The new supercomputer will be comprised of 272 compute nodes, connected by Intel’s 100 Gbps Omni-Path fabric. Each node will be equipped with two 20-core Xeon Gold (Skylake) processors, yielding a system core count of 10,880. The system will also come with 720 terabytes of flash-accelerated Lustre storage, supplied by a Cray ClusterStor L300N system.
The most unusual feature of the system is the presence of 32 FPGAs, in this case Intel Stratix 10 devices. According to Paderborn’s press announcement, the selected FPGA will have 5,760 variable-precision DSP blocks, which implies this is either the Stratix 10 GX or SX 2800. The SX comes with an embedded quad-core ARM processor, while the GX series does not. In either case, the 2800 is the top-of-the-line Stratix 10 with regard to DSP floating point performance, providing 9.2 single precision teraflops.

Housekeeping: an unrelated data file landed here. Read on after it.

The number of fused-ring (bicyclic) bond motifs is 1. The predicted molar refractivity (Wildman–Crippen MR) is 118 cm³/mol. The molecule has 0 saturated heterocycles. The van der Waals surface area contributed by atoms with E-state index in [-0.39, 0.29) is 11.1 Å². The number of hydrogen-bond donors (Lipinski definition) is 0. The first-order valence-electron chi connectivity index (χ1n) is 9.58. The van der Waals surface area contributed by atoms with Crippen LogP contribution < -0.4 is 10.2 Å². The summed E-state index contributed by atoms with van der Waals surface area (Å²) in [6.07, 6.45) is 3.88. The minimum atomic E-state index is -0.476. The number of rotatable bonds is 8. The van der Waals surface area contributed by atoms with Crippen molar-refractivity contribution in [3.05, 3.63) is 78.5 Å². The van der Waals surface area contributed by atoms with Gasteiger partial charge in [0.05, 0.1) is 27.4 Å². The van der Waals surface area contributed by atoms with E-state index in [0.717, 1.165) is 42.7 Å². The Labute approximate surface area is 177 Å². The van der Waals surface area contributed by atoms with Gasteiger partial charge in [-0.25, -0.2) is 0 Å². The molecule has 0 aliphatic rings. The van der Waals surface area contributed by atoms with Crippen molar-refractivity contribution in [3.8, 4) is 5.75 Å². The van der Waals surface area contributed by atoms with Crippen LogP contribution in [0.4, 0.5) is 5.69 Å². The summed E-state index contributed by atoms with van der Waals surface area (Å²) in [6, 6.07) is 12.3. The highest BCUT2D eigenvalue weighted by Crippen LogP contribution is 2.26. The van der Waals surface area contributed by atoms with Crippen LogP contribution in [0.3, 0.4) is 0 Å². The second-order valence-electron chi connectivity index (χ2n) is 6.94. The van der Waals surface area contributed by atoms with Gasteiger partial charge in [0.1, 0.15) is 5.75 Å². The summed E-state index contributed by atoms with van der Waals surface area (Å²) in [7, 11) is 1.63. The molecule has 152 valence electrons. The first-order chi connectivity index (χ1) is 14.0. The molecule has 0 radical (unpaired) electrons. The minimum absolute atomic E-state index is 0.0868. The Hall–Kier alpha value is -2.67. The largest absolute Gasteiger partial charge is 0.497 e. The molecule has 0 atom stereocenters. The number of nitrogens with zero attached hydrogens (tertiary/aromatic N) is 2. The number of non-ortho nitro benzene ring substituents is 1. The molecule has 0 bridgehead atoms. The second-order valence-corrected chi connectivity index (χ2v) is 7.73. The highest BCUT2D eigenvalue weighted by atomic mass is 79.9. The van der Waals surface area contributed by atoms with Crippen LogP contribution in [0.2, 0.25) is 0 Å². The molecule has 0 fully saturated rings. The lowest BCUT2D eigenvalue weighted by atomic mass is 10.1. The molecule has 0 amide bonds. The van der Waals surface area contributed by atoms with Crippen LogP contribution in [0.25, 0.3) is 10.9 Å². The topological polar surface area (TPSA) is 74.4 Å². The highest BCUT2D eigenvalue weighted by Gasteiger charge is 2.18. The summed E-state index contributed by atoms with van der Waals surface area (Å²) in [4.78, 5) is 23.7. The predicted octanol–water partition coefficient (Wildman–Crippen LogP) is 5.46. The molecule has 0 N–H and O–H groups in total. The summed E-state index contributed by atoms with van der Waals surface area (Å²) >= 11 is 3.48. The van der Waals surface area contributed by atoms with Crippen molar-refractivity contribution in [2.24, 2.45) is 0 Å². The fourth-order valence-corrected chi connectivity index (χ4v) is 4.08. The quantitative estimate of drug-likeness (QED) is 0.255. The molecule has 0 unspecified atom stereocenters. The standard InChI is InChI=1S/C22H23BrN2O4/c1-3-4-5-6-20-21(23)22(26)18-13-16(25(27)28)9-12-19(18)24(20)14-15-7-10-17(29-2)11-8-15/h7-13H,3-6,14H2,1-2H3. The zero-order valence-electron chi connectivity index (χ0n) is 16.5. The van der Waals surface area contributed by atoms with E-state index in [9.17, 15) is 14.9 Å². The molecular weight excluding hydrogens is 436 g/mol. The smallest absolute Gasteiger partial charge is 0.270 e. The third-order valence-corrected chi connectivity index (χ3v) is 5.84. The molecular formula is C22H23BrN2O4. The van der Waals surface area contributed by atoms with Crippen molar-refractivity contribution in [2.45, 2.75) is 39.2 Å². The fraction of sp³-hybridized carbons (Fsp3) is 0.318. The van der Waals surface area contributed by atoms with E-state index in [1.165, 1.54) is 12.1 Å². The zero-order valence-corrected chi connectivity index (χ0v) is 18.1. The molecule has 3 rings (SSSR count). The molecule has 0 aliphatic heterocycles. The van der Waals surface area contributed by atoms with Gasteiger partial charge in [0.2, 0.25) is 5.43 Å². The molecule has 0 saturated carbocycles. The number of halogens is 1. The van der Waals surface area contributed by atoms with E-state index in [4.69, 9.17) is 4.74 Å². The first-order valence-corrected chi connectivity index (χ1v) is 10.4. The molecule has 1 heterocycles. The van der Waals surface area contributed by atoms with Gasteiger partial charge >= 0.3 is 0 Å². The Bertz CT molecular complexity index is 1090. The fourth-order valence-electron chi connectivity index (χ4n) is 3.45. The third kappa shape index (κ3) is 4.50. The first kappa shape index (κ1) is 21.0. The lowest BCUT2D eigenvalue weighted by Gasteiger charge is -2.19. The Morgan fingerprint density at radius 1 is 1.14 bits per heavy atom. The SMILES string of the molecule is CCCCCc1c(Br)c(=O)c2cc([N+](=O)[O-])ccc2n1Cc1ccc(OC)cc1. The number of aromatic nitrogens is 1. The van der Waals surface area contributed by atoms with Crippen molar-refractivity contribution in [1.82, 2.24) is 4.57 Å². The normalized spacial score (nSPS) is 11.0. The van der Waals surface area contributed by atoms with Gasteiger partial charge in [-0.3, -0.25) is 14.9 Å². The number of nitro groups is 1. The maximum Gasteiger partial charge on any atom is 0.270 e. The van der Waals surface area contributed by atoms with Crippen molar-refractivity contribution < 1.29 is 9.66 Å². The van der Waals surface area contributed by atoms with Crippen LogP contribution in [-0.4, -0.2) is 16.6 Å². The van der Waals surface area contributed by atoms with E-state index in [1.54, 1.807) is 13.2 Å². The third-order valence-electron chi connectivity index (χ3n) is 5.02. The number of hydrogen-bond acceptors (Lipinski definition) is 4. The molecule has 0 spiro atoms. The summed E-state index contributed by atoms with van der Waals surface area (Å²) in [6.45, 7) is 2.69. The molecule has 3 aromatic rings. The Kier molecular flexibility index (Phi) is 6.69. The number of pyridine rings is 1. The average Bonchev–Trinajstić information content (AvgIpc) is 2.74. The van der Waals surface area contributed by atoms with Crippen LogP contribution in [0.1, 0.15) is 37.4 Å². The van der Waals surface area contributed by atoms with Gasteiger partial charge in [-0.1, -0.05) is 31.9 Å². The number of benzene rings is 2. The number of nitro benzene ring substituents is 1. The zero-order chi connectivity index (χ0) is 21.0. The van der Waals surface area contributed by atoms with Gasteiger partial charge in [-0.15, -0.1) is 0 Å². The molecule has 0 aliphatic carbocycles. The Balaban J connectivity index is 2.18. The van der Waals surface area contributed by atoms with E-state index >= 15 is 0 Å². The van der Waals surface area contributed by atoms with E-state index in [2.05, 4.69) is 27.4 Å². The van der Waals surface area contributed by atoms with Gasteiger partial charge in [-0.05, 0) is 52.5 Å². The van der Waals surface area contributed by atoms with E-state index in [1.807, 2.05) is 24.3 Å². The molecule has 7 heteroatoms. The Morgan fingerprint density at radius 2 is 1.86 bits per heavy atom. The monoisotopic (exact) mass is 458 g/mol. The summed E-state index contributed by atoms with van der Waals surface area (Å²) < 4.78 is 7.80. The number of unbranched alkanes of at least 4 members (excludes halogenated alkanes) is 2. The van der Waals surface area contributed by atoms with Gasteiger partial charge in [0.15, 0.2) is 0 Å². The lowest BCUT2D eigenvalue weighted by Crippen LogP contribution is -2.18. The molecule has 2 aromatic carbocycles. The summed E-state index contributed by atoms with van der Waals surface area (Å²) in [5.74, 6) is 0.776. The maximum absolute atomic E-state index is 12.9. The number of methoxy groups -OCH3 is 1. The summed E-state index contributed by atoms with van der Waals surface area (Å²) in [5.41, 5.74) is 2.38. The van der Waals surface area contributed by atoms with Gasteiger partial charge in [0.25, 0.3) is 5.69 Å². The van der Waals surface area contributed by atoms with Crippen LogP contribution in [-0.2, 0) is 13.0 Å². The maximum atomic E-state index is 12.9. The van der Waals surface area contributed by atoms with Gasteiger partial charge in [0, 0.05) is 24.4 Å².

This initial phase of Noctua is expected to deliver three times performance of the center’s current flagship system, OCuLUS, which is powered by a combination of Xeon, Xeon Phi, and NVIDIA GPUs, and delivers over 240 peak teraflops. The Cray machine is expected to go into production sometime in 2018. The second phase of Noctua is scheduled for 2020.
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